Timing, as they say, is everything. Fifteen years before the iPhone arrived, it’s safe to say that the Walkabout was a bit early to the party. Operating largely in secret, the company sought to resolve internet pain points a decade before they were on most people’s radar.
“I think a lot of people were dreaming this stuff up,” Fadell explains. “We were one of the first incarnations of actually putting this stuff together well before the technology — or, more importantly, society — was ready for it. They didn’t know they were going to have these problems because they didn’t have them until they showed up 15 years later. When you’re designing in that kind of vacuum, this is what comes out. It was amazing. Everyone’s like, ‘this is so cool, but why do I need it?’”
This brings us to the “why.” Or the “why, why, why,” as Fadell excitedly puts it. It’s the three-word question any product designer must answer before getting to the “how, how, how” — as tempting as it might be to tackle that second part first. It’s one of those concepts that’s obvious in hindsight, but difficult in the thick of things, when you’re surround by a group of smart people looking to make cool things.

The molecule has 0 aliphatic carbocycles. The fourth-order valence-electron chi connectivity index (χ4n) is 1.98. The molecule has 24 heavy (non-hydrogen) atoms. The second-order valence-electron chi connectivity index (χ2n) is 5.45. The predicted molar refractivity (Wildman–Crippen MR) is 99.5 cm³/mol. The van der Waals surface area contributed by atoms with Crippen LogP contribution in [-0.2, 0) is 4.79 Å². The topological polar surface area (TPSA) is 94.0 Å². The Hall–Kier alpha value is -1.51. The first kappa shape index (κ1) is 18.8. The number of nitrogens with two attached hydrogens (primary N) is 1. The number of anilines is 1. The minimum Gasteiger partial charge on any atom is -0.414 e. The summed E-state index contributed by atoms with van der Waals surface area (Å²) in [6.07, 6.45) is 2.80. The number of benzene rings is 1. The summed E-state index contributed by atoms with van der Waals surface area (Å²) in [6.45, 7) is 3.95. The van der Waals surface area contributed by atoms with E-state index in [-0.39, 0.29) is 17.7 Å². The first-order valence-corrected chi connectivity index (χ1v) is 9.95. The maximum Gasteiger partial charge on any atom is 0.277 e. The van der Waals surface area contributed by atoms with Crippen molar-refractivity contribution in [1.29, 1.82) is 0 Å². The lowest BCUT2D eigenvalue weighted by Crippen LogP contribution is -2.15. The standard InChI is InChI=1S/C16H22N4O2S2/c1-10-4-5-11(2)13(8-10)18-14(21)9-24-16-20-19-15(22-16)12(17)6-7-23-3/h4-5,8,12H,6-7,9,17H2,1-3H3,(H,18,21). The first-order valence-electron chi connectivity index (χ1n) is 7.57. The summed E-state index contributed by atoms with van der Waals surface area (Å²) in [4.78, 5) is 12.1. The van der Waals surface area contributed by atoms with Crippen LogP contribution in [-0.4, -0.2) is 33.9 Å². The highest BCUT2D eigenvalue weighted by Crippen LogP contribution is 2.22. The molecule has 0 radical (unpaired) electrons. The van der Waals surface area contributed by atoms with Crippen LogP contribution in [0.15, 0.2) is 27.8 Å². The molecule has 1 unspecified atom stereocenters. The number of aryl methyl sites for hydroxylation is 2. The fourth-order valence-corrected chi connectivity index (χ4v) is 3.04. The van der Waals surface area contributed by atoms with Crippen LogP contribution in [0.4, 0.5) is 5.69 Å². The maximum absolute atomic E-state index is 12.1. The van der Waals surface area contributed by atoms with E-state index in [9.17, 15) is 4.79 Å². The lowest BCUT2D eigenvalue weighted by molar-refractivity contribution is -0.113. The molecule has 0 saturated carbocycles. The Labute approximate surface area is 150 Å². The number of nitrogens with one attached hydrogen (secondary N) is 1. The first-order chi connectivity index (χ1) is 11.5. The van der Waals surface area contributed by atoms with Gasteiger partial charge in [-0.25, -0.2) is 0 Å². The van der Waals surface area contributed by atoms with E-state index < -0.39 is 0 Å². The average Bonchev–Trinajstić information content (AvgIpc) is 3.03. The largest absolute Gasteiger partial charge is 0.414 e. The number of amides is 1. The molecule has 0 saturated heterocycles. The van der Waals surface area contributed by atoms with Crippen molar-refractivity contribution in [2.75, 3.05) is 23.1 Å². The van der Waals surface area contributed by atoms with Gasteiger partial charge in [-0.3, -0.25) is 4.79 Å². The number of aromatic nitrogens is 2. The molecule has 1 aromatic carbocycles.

Fadell says the seemingly obvious notion came into stark relief during a round of the word game, Scramble.
“That’s what everyone was using it for,” he says. “There was almost nothing else people were using it for, day in and day out. And then you start scratching your head, going, ‘how much does this cost? Who’s going to buy it? What’s it for.’ And that’s when you start realizing you spent three or four years of your life on it, and what could it be used for? We have this general capability. What could it be used for?”
The research would eventual give rise to an early generation of PDAs like Sony’s Magic Link and Philips’ Velo. “I was reading about how to write a business plan and presentation, and it was like, ‘what’s the why?’” Fadell explains. “The why? I swear, it took four or five days to start to even think in those terms of why, why, why? Because that was my whole life, thinking what, what, what?”